Too bad activist investor Bill Ackman threw in the towel: His letters last week critical of the leadership at J.C. Penney Co. offered a reality-TV-like look into the inner workings of the struggling retailer.
But even Ackman, whose hedge fund owns a big chunk of Penney stock, recognized the missives were a distraction, and so on Tuesday resigned from the company’s board of directors.
Ackman’s Pershing Square Capital Management buys into public companies with an eye toward shaking them up and boosting their value. He took a position in Penney beginning in 2010 and as of March this year was its largest shareholder, with a stake of almost 18 percent, according to regulatory filings.
Two years ago, Ackman lobbied for changes in leadership and direction at Penney that resulted in former Apple executive Ron Johnson hired as CEO. Johnson attempted to quickly remake the century-old retailer into a hip, upscale destination by creating branded stores within the store — Sephora, Izod, Joe Fresh — but was fired earlier this year after losing buckets of money.
For fiscal 2012, the company reported a net loss of $985 million. Same-store sales — a measure of retailer health — were off 25 percent as consumers failed to embrace the re-imagined Penney.
And this year has not been better, although, post-Johnson, the company brought back sales policies previously embraced by consumers. For the fiscal first quarter ended in May, Penney reported that losses doubled from a year earlier and sales slipped 16 percent. (Second-quarter results will be released next week.) Johnson was succeeded by Myron “Mike” Ullman, the CEO he replaced in 2011. Supposedly an interim leader, Ullman began making changes that Ackman thought were better left for the next CEO. Also worrisome were the “aggressive inventory purchases and future commitments we are making for later this year and 2014,” Ackman wrote in one of two letters to fellow board members that CNBC, the business news channel, posted online.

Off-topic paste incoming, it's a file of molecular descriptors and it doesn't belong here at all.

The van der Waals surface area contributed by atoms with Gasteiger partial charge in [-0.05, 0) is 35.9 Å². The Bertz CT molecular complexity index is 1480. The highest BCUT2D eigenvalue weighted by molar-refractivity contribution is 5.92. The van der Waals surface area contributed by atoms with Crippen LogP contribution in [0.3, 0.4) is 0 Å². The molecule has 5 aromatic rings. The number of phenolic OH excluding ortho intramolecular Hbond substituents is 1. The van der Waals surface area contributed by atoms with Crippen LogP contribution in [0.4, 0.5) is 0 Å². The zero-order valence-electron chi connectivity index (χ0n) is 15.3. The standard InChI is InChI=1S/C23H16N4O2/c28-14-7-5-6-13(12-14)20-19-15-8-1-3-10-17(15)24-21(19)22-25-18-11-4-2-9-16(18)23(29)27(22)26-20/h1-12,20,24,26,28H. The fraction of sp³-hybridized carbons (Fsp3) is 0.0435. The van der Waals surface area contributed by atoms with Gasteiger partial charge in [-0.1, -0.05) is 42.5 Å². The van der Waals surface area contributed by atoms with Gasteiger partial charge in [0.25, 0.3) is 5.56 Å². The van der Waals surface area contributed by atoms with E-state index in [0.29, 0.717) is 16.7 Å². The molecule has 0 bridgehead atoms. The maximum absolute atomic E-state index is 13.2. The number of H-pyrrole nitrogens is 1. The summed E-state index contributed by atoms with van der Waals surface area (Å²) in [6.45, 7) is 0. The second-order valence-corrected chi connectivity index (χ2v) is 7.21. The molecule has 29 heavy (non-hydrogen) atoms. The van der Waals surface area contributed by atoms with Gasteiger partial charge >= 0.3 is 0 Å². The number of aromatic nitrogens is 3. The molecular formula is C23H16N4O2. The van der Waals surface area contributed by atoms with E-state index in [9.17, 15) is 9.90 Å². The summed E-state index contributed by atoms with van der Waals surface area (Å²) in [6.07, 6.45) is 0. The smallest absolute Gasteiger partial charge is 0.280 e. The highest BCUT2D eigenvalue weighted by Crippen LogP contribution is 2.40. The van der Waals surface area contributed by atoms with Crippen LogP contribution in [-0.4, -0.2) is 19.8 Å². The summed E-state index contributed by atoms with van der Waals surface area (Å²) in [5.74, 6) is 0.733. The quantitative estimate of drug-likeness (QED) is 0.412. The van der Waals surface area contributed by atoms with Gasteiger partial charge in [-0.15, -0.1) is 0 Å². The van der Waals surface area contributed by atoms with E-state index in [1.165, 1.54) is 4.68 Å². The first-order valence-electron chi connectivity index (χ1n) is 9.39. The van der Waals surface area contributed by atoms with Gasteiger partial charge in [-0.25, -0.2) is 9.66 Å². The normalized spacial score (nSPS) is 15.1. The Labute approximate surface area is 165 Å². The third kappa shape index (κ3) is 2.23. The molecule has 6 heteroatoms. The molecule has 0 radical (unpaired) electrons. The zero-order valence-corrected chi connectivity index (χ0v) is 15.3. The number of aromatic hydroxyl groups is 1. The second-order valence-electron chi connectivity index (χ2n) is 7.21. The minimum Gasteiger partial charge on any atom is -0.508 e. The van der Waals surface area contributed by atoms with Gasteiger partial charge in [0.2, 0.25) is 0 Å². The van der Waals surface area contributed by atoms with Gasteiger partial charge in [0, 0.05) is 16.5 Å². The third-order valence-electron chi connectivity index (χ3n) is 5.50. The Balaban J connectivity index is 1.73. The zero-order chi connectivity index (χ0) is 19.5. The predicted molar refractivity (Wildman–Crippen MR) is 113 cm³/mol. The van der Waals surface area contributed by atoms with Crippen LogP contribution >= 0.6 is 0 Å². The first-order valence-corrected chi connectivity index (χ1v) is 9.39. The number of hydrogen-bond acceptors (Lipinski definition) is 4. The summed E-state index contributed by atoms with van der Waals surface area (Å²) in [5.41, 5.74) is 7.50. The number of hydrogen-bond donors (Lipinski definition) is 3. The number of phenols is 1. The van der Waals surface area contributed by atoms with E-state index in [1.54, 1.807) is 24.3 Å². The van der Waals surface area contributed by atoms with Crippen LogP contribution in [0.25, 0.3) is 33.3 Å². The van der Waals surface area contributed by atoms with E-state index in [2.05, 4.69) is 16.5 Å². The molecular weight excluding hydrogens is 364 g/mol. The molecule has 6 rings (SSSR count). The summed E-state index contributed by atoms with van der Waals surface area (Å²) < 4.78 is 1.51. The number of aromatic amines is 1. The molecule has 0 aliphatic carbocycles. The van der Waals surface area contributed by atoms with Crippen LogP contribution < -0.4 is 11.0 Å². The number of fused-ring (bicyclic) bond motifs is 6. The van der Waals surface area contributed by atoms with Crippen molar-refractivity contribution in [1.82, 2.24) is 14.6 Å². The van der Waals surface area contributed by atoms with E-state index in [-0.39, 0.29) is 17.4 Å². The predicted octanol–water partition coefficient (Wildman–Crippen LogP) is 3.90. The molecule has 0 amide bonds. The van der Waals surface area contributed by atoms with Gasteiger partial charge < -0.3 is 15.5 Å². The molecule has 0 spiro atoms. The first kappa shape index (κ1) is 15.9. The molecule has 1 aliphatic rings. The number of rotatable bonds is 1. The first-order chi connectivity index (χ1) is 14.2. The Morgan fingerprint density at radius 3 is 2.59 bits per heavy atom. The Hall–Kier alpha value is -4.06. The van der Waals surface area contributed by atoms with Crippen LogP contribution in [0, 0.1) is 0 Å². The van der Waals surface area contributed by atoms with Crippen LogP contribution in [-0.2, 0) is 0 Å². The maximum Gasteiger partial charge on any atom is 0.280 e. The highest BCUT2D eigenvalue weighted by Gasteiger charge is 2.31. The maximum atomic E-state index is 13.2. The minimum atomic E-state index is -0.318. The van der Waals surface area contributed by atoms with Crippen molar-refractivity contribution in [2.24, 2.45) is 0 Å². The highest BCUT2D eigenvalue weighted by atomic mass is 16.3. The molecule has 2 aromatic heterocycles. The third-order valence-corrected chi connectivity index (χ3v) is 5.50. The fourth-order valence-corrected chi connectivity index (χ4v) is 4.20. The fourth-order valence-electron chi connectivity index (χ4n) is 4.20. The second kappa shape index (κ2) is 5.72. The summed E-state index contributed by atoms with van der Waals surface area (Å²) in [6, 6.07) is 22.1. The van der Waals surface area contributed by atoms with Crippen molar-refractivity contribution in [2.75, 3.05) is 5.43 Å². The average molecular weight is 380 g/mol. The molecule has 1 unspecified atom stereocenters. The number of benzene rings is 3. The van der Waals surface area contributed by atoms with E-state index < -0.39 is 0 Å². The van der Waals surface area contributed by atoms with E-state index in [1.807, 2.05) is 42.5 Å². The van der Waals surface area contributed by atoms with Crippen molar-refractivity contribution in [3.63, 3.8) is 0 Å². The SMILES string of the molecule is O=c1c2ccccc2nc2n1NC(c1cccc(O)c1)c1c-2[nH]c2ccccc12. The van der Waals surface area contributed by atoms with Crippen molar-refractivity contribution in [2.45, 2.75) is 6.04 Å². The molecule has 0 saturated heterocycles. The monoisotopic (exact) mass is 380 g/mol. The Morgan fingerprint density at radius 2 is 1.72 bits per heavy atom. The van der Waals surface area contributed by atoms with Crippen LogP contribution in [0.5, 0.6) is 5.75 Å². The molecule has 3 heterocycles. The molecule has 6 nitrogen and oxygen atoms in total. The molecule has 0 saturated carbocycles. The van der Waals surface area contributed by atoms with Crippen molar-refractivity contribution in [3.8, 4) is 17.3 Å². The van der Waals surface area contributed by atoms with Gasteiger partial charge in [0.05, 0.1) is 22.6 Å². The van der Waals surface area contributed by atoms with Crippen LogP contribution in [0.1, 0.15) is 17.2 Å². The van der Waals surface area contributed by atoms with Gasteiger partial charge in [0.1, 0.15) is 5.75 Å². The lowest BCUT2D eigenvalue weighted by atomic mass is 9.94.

Releasing the letters publicly was “admittedly an extraordinary step,” Ackman wrote, something never done in his 15 years of sitting on public company boards. “I think J.C. Penney is at a very critical stage in its history and its very existence is at risk,” he wrote.
In the first letter, posted last Thursday, Ackman expressed concern that the search for a new CEO was taking too long to launch. “We can’t afford to wait,” he wrote.
The second letter, posted Friday, was longer and much more pointed in its criticism.
Ackman said he had lost confidence in Ullman and in the chairman of the board, Thomas Engibous, a former Texas Instruments executive who has been on Penney’s board since 1999.
He questioned the closeness of the two men — boards of directors, after all, are supposed to provide independent oversight of public companies — and decisions that left many directors in the dark. A new chief marketing officer, for instance, was hired “without the board being asked for its consent or even notified,” Ackman’s letter says.
He urged that both men be replaced quickly.
In the end, though, Ackman was the one to leave. A news release from the company quoted Ackman as saying his resignation from the board was “the most constructive way forward” for the company.
Analysts had opined that a prolonged spat could have unnerved vendors and lenders at a financially important time for any retailer: the third- and fourth-quarter selling seasons. And not even Ackman would have wanted that.
Marlene Kennedy is a freelance columnist. Opinions expressed in her column are her own and not necessarily the newspaper’s. Reach her at email@example.com.